Excessive jump-scares and an incompetent angry spirit make this Conjuring chapter more comical than scary.
I love horror films but I try to avoid “angry spirit movies”, mostly because they’re generally lame and not very scary. Despite its cool promotional poster that caught my attention, The Curse of La Llorona falls into this category and I’m kicking myself for letting a cool poster sucker me in. Actually to call it a “horror movie” would be an injustice to other genuine horror movies. Llorona wants to be a horror movie, desperately, but I spent most of the film chuckling at how inept it was or cringing at the overuse of the “surprise with loud scream” jump-scare moments and “creaking door opening back and forth” tropes.
What’s even worse is that La Llorona is actually part of The Conjuring cinematic universe, which already has spooky ghosts and haunted dolls to creep us out. To be fair, the first 15 minutes are actually pretty good and teases a promising setup. But this confidence quickly becomes laughable and I couldn’t wait for the credits to roll so I could end the painful experience.
Directed by first-time feature film director Michael Chaves (who’s already pegged to direct the upcoming The Conjuring 3), our story begins in Mexico in 1673. La Llorona (Marisol Ramirez) is with her husband and two sons in a field, a lovely warm image of a happy family. However, their happy vibe quickly disappears and we are given a glimpse of the horror La Llorona is capable of and shows us the birth of her evil.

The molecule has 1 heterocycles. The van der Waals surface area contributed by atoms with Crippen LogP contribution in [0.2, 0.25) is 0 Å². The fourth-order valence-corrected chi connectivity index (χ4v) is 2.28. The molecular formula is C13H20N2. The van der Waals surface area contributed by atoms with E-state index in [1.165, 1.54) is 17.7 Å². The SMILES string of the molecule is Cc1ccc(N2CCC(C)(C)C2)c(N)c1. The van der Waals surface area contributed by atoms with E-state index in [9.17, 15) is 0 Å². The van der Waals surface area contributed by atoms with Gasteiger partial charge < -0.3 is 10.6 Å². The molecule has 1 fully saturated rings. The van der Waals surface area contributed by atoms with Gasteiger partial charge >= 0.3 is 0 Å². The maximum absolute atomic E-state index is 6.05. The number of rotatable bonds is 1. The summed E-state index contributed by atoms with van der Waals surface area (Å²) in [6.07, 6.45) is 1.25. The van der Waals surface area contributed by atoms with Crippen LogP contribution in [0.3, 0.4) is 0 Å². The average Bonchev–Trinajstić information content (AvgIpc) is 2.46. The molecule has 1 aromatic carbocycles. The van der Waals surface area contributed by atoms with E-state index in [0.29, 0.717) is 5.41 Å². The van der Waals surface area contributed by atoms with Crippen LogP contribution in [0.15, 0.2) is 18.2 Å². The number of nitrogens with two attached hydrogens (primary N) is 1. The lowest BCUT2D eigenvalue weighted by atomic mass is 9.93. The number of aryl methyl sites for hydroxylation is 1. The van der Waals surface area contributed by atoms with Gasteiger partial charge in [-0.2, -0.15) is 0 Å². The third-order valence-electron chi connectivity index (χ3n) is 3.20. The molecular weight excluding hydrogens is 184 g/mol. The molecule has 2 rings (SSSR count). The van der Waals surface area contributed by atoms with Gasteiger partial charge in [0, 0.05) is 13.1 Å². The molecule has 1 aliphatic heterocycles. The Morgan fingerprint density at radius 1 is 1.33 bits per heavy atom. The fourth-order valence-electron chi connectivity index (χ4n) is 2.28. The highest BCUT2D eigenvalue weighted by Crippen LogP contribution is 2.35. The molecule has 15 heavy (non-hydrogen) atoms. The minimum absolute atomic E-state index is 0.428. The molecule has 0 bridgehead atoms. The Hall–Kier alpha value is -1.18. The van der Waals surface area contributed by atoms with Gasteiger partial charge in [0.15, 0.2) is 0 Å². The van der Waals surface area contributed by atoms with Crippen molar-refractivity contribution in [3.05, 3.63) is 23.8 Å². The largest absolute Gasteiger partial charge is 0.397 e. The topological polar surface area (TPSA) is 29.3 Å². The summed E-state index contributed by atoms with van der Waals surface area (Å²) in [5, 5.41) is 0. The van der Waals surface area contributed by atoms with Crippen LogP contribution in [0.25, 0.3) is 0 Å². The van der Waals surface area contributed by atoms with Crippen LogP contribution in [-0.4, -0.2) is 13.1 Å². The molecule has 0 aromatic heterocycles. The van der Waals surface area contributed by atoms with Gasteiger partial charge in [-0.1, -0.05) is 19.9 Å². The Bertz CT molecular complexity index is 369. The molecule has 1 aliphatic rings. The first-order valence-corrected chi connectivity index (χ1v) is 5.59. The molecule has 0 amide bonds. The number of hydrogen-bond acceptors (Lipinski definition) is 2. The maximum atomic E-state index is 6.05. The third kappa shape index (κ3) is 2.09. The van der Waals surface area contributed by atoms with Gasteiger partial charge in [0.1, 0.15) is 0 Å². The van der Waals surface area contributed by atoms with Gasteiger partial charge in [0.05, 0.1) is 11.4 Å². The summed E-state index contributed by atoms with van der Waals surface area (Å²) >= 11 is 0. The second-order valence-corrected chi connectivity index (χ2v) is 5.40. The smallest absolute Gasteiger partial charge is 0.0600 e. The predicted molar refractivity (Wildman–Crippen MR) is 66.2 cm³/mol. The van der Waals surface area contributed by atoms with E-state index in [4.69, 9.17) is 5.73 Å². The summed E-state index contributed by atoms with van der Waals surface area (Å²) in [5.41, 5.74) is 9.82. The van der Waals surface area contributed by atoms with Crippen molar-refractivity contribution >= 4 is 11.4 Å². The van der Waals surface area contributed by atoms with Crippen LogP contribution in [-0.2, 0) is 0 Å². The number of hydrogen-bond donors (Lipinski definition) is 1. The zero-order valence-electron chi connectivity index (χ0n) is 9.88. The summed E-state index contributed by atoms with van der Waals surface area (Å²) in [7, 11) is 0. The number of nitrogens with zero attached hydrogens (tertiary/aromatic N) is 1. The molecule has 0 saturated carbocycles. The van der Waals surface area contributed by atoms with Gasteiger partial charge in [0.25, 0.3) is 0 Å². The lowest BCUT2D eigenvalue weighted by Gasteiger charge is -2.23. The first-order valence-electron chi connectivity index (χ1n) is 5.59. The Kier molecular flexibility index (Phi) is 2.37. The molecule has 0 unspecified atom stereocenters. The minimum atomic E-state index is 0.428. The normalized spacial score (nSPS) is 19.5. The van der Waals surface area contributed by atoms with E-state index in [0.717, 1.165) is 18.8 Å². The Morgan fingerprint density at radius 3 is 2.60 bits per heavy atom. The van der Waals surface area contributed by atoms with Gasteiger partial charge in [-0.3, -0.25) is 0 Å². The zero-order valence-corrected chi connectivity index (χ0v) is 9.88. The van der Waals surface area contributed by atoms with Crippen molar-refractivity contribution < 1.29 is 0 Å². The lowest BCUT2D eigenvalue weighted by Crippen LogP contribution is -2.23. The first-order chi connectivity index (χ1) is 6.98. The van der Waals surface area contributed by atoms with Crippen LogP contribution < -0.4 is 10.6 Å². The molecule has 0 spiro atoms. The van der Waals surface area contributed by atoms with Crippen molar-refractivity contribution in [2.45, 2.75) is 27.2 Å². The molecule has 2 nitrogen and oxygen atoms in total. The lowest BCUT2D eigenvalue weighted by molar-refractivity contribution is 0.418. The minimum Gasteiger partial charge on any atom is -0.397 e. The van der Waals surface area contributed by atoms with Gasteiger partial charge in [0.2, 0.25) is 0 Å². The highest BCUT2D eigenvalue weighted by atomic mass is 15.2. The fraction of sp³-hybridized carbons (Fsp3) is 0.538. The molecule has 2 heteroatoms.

Moving forward to 1973 in Los Angeles, Anna Tate-Garcia (Linda Cardellini) is a widow doing her best to juggle work and raise two children, Chris (Roman Christou) and Samantha (Jaynee-Lynne Kinchen) after the death of her police officer husband. Working as a social worker for child services, she is tasked with checking up on a family whose case she has been looking after for the past four years. When she visits the family she finds the mother, Patricia Alvarez (Patricia Velasquez) in a distressed state and her two sons locked up in a room. Doing her duties as a concerned social worker she removes the children from their mother and relocates them to a safe place. Or a place she thinks is safe.